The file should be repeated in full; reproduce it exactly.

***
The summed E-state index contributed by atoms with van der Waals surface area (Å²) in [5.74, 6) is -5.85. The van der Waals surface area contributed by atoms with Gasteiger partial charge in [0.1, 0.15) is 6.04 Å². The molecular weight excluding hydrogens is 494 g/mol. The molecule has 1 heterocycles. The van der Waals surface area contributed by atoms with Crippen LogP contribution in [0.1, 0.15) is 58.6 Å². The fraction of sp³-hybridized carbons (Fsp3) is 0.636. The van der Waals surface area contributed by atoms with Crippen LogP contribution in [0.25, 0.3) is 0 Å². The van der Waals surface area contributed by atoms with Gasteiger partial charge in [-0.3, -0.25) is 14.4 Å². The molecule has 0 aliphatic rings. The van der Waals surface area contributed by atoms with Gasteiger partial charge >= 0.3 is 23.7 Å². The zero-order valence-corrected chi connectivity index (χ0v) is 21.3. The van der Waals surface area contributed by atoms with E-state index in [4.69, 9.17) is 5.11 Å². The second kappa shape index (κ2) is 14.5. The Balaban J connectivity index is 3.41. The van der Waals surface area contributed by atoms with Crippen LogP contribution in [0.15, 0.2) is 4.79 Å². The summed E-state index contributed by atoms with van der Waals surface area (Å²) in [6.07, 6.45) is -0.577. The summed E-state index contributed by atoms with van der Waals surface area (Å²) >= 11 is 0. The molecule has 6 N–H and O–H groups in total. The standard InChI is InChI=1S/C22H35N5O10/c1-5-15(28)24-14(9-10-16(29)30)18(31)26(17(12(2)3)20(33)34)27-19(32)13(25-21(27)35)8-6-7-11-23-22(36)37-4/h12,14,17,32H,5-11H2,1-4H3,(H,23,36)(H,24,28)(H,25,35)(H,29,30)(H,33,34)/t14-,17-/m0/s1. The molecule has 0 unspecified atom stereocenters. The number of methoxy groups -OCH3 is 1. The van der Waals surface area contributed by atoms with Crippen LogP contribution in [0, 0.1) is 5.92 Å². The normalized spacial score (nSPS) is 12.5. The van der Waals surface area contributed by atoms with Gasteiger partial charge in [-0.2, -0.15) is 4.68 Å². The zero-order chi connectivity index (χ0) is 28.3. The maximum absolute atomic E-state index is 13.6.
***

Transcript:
The summed E-state index contributed by atoms with van der Waals surface area (Å²) in [5.74, 6) is -5.85. The van der Waals surface area contributed by atoms with Gasteiger partial charge in [0.1, 0.15) is 6.04 Å². The molecular weight excluding hydrogens is 494 g/mol. The molecule has 1 heterocycles. The van der Waals surface area contributed by atoms with Crippen LogP contribution in [0.1, 0.15) is 58.6 Å². The fraction of sp³-hybridized carbons (Fsp3) is 0.636. The van der Waals surface area contributed by atoms with Crippen LogP contribution in [0.25, 0.3) is 0 Å². The van der Waals surface area contributed by atoms with Gasteiger partial charge in [-0.3, -0.25) is 14.4 Å². The molecule has 0 aliphatic rings. The van der Waals surface area contributed by atoms with Gasteiger partial charge >= 0.3 is 23.7 Å². The zero-order valence-corrected chi connectivity index (χ0v) is 21.3. The van der Waals surface area contributed by atoms with E-state index in [4.69, 9.17) is 5.11 Å². The second kappa shape index (κ2) is 14.5. The Balaban J connectivity index is 3.41. The van der Waals surface area contributed by atoms with Crippen LogP contribution in [0.15, 0.2) is 4.79 Å². The summed E-state index contributed by atoms with van der Waals surface area (Å²) in [6.07, 6.45) is -0.577. The summed E-state index contributed by atoms with van der Waals surface area (Å²) >= 11 is 0. The molecule has 6 N–H and O–H groups in total. The standard InChI is InChI=1S/C22H35N5O10/c1-5-15(28)24-14(9-10-16(29)30)18(31)26(17(12(2)3)20(33)34)27-19(32)13(25-21(27)35)8-6-7-11-23-22(36)37-4/h12,14,17,32H,5-11H2,1-4H3,(H,23,36)(H,24,28)(H,25,35)(H,29,30)(H,33,34)/t14-,17-/m0/s1. The molecule has 0 unspecified atom stereocenters. The number of methoxy groups -OCH3 is 1. The van der Waals surface area contributed by atoms with Crippen LogP contribution in [0, 0.1) is 5.92 Å². The normalized spacial score (nSPS) is 12.5. The van der Waals surface area contributed by atoms with Gasteiger partial charge in [-0.2, -0.15) is 4.68 Å². The zero-order chi connectivity index (χ0) is 28.3. The maximum absolute atomic E-state index is 13.6.